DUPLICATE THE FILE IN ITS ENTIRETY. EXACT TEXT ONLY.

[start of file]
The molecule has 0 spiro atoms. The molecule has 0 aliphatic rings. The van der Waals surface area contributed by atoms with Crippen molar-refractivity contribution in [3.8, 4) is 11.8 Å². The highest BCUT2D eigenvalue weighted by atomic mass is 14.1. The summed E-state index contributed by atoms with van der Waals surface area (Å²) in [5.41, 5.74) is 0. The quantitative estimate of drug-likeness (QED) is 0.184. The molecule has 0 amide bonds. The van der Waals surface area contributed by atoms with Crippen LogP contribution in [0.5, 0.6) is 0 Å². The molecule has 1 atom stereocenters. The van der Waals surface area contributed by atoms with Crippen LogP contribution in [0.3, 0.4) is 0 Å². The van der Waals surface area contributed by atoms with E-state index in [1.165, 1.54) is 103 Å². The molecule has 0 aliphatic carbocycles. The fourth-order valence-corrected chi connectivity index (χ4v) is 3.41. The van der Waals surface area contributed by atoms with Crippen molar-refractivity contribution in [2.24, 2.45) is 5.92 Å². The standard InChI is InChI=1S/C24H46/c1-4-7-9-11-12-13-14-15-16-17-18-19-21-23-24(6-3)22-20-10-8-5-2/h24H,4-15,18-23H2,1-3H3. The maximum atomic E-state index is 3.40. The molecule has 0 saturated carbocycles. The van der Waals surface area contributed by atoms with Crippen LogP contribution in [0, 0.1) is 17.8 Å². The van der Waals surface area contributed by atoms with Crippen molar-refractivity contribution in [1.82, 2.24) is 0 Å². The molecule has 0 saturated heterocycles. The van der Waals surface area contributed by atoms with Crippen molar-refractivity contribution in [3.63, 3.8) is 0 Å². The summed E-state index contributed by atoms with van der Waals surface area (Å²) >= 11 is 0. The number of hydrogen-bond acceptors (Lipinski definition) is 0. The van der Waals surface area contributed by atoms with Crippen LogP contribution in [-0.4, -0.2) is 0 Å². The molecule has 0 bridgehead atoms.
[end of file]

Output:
The molecule has 0 spiro atoms. The molecule has 0 aliphatic rings. The van der Waals surface area contributed by atoms with Crippen molar-refractivity contribution in [3.8, 4) is 11.8 Å². The highest BCUT2D eigenvalue weighted by atomic mass is 14.1. The summed E-state index contributed by atoms with van der Waals surface area (Å²) in [5.41, 5.74) is 0. The quantitative estimate of drug-likeness (QED) is 0.184. The molecule has 0 amide bonds. The van der Waals surface area contributed by atoms with Crippen LogP contribution in [0.5, 0.6) is 0 Å². The molecule has 1 atom stereocenters. The van der Waals surface area contributed by atoms with Crippen LogP contribution in [0.3, 0.4) is 0 Å². The van der Waals surface area contributed by atoms with E-state index in [1.165, 1.54) is 103 Å². The molecule has 0 aliphatic carbocycles. The fourth-order valence-corrected chi connectivity index (χ4v) is 3.41. The van der Waals surface area contributed by atoms with Crippen molar-refractivity contribution in [2.24, 2.45) is 5.92 Å². The standard InChI is InChI=1S/C24H46/c1-4-7-9-11-12-13-14-15-16-17-18-19-21-23-24(6-3)22-20-10-8-5-2/h24H,4-15,18-23H2,1-3H3. The maximum atomic E-state index is 3.40. The molecule has 0 saturated carbocycles. The van der Waals surface area contributed by atoms with Crippen LogP contribution in [0, 0.1) is 17.8 Å². The van der Waals surface area contributed by atoms with Crippen molar-refractivity contribution in [1.82, 2.24) is 0 Å². The molecule has 0 saturated heterocycles. The van der Waals surface area contributed by atoms with Crippen molar-refractivity contribution in [3.63, 3.8) is 0 Å². The summed E-state index contributed by atoms with van der Waals surface area (Å²) >= 11 is 0. The number of hydrogen-bond acceptors (Lipinski definition) is 0. The van der Waals surface area contributed by atoms with Crippen LogP contribution in [-0.4, -0.2) is 0 Å². The molecule has 0 bridgehead atoms.